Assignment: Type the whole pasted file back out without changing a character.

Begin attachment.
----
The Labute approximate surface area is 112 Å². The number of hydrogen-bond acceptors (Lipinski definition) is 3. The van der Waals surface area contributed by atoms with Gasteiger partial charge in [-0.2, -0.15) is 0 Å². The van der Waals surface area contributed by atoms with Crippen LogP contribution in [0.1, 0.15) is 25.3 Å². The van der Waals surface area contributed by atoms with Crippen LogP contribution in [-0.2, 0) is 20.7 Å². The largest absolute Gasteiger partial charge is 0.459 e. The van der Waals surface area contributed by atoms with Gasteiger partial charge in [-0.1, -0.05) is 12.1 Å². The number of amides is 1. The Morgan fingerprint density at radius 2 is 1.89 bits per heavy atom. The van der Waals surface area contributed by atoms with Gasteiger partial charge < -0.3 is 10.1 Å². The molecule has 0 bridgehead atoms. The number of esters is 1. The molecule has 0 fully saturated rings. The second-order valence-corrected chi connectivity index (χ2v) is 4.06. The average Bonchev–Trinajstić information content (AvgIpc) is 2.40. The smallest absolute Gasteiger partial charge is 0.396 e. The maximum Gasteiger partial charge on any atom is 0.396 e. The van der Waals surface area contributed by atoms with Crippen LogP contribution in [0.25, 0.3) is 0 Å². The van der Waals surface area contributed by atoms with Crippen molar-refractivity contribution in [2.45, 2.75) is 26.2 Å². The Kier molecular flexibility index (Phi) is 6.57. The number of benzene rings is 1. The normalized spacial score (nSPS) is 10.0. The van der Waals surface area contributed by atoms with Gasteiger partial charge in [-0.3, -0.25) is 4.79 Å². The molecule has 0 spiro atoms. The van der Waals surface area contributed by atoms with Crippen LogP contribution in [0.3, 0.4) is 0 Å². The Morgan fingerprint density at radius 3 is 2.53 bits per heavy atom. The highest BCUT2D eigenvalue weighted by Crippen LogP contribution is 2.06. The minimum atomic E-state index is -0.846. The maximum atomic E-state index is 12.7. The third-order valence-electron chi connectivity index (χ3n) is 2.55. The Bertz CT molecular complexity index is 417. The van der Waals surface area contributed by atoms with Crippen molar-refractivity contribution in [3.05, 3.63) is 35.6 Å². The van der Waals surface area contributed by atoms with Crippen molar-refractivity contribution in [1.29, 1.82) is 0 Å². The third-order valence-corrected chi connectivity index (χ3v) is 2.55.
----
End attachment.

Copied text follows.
The Labute approximate surface area is 112 Å². The number of hydrogen-bond acceptors (Lipinski definition) is 3. The van der Waals surface area contributed by atoms with Gasteiger partial charge in [-0.2, -0.15) is 0 Å². The van der Waals surface area contributed by atoms with Crippen LogP contribution in [0.1, 0.15) is 25.3 Å². The van der Waals surface area contributed by atoms with Crippen LogP contribution in [-0.2, 0) is 20.7 Å². The largest absolute Gasteiger partial charge is 0.459 e. The van der Waals surface area contributed by atoms with Gasteiger partial charge in [-0.1, -0.05) is 12.1 Å². The number of amides is 1. The Morgan fingerprint density at radius 2 is 1.89 bits per heavy atom. The van der Waals surface area contributed by atoms with Gasteiger partial charge < -0.3 is 10.1 Å². The molecule has 0 bridgehead atoms. The number of esters is 1. The molecule has 0 fully saturated rings. The second-order valence-corrected chi connectivity index (χ2v) is 4.06. The average Bonchev–Trinajstić information content (AvgIpc) is 2.40. The smallest absolute Gasteiger partial charge is 0.396 e. The maximum Gasteiger partial charge on any atom is 0.396 e. The van der Waals surface area contributed by atoms with Crippen LogP contribution in [0.25, 0.3) is 0 Å². The van der Waals surface area contributed by atoms with Crippen molar-refractivity contribution in [2.45, 2.75) is 26.2 Å². The Kier molecular flexibility index (Phi) is 6.57. The number of benzene rings is 1. The normalized spacial score (nSPS) is 10.0. The van der Waals surface area contributed by atoms with Gasteiger partial charge in [-0.3, -0.25) is 4.79 Å². The molecule has 0 spiro atoms. The van der Waals surface area contributed by atoms with Crippen LogP contribution in [0.3, 0.4) is 0 Å². The Morgan fingerprint density at radius 3 is 2.53 bits per heavy atom. The highest BCUT2D eigenvalue weighted by Crippen LogP contribution is 2.06. The minimum atomic E-state index is -0.846. The maximum atomic E-state index is 12.7. The third-order valence-electron chi connectivity index (χ3n) is 2.55. The Bertz CT molecular complexity index is 417. The van der Waals surface area contributed by atoms with Crippen molar-refractivity contribution in [3.05, 3.63) is 35.6 Å². The van der Waals surface area contributed by atoms with Crippen molar-refractivity contribution in [1.29, 1.82) is 0 Å². The third-order valence-corrected chi connectivity index (χ3v) is 2.55.